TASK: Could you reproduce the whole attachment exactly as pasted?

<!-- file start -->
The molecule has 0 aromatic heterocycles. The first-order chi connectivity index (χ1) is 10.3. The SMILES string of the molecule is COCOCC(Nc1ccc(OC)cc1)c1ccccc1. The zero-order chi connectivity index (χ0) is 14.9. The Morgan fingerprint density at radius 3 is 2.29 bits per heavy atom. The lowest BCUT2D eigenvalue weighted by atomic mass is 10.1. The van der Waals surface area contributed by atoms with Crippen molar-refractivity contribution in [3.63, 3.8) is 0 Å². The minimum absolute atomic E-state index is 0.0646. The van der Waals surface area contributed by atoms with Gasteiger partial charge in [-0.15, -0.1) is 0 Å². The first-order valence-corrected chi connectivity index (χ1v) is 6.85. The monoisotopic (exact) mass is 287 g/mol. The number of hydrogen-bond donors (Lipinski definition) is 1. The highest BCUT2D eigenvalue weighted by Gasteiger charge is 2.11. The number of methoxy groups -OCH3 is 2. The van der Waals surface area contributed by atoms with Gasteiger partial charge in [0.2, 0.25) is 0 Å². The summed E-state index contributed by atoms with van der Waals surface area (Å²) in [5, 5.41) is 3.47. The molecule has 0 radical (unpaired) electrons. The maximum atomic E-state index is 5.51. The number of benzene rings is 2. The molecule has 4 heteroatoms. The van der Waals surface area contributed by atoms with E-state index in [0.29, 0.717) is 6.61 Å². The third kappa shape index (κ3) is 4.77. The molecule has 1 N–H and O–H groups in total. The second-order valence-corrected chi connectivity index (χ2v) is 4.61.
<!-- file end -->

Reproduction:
The molecule has 0 aromatic heterocycles. The first-order chi connectivity index (χ1) is 10.3. The SMILES string of the molecule is COCOCC(Nc1ccc(OC)cc1)c1ccccc1. The zero-order chi connectivity index (χ0) is 14.9. The Morgan fingerprint density at radius 3 is 2.29 bits per heavy atom. The lowest BCUT2D eigenvalue weighted by atomic mass is 10.1. The van der Waals surface area contributed by atoms with Crippen molar-refractivity contribution in [3.63, 3.8) is 0 Å². The minimum absolute atomic E-state index is 0.0646. The van der Waals surface area contributed by atoms with Gasteiger partial charge in [-0.15, -0.1) is 0 Å². The first-order valence-corrected chi connectivity index (χ1v) is 6.85. The monoisotopic (exact) mass is 287 g/mol. The number of hydrogen-bond donors (Lipinski definition) is 1. The highest BCUT2D eigenvalue weighted by Gasteiger charge is 2.11. The number of methoxy groups -OCH3 is 2. The van der Waals surface area contributed by atoms with Gasteiger partial charge in [0.2, 0.25) is 0 Å². The summed E-state index contributed by atoms with van der Waals surface area (Å²) in [5, 5.41) is 3.47. The molecule has 0 radical (unpaired) electrons. The maximum atomic E-state index is 5.51. The number of benzene rings is 2. The molecule has 4 heteroatoms. The van der Waals surface area contributed by atoms with E-state index in [0.29, 0.717) is 6.61 Å². The third kappa shape index (κ3) is 4.77. The molecule has 1 N–H and O–H groups in total. The second-order valence-corrected chi connectivity index (χ2v) is 4.61.